Sunday, 15 September 2019

The Mental Big Bad Wolf

For the past few weeks I’ve been feeling much more anxious and sleeping badly. I was waking in the small hours and obsessively turning over problems in my mind. But these were minor problems that had escalated in the night. I tried mindfulness relaxation and deep breathing exercises, they brought my heart-rate down but I still didn’t sleep. In the morning I would feel exhausted and chide myself for being so obsessed with such minor matters. And earlier this week I began to suffer from a cold as well. Yesterday I sat down with T (who is now a qualified therapist) and talked all this through. Last night I managed to sleep for six hours.  

Although T is newly qualified, after four years of study for a counselling degree, she possesses great emotional intelligence. She gently probed the concerns that I described to her and I ended up learning a great deal about what is troubling me. The relatively minor problems that were disturbing me at night were stand-ins for a bigger problem that was more difficult to expose and address.

The big problem was, of course, to do with cancer. But this time, it was not the fear of recurrence itself; although, that is always there. Especially when you’ve had a type of cancer that is known to recur up to 20 years after the initial tumour. The big problem was how to live well alongside the fear of recurrence and the pervasive sense of vulnerability that are your inevitable life companions when you are a cancer patient.

In the early days of cancer treatment you are like a soldier in the front-line. You are wounded, in pain and it feels that death could come easily at any moment. It seems to be quite arbitrary that you are still alive when others around you, family, friends, neighbours, have died.  As time goes on, you manage to move away from the front line; but despite it being out of sight, it is not out of mind. On the other side of the hill the grass is green and the sun is shining but you can still hear some explosions and know that you could be catapulted back into the horror of the front-line at a moment’s notice. How do I know? Because it has happened to me three times.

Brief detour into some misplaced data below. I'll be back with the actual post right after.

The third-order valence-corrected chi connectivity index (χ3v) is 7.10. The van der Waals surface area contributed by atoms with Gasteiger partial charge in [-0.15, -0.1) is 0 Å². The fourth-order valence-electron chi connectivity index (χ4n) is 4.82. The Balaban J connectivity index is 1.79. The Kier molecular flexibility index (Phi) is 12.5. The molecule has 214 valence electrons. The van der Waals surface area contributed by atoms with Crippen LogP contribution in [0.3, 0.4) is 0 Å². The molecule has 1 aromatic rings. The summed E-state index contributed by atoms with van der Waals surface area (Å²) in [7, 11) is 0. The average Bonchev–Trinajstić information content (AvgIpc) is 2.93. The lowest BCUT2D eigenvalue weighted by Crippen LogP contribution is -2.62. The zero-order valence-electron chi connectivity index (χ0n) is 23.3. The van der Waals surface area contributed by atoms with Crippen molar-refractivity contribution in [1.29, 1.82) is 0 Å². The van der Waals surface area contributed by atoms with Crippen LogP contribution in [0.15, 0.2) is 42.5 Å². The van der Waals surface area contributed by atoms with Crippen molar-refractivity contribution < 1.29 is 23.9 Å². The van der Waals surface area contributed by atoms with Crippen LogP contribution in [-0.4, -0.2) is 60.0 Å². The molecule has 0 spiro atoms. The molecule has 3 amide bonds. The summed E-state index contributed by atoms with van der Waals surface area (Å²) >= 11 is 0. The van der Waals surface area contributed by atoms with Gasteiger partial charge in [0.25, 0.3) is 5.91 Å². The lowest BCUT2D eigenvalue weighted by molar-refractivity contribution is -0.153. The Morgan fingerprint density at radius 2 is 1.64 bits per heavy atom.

Living with this sort of PTSD seems to be the norm for cancer patients. My last return to the front-line was almost two years ago and after that I was walking wounded and on morphine for three months. Since then I have been steadily building up my strength. This has gone well and over the past few months I’ve been regularly cycling three or four times a week and have managed some long rides again. My longest ride has been 77 miles and I’ve regularly been cycling over 150 miles a week. Just two weeks ago, as described in my last post, I was discharged from the lung clinic with well above average lung health.

The source of the problem suddenly became clear. Alongside this rebuilding of my body I had also been creating expectations about the rebuilding of my mental health. That this physical rebuilding, which was intended to take me back to the level of physical health I had pre-cancer, would somehow be accompanied by a rebuilding of my mental health – enabling me to regain the sense of casual self-confidence and lack of vulnerability that I had pre-cancer. Despite my physical progress, I was still plagued by anxiety and fear. So, plainly, my mental health hadn't been able to be restored to where I was before. This loss and apparent failure left me feeling additionally disturbed.

However, such a return cannot happen. You can’t go back to who you were before you were catapulted into the front-line. You can only go on to be who you have become, having survived thus far. You can’t escape the PTSD, but you can learn to live well with it; with all the capabilities (endurance, patience and resilience, to name but a few) that you have gained.

It won’t be easy. But with a partner like T I know I will have healing love and huge support on the journey ahead. Thank you T for helping me to see the wood from the trees and to find where the wolf lay.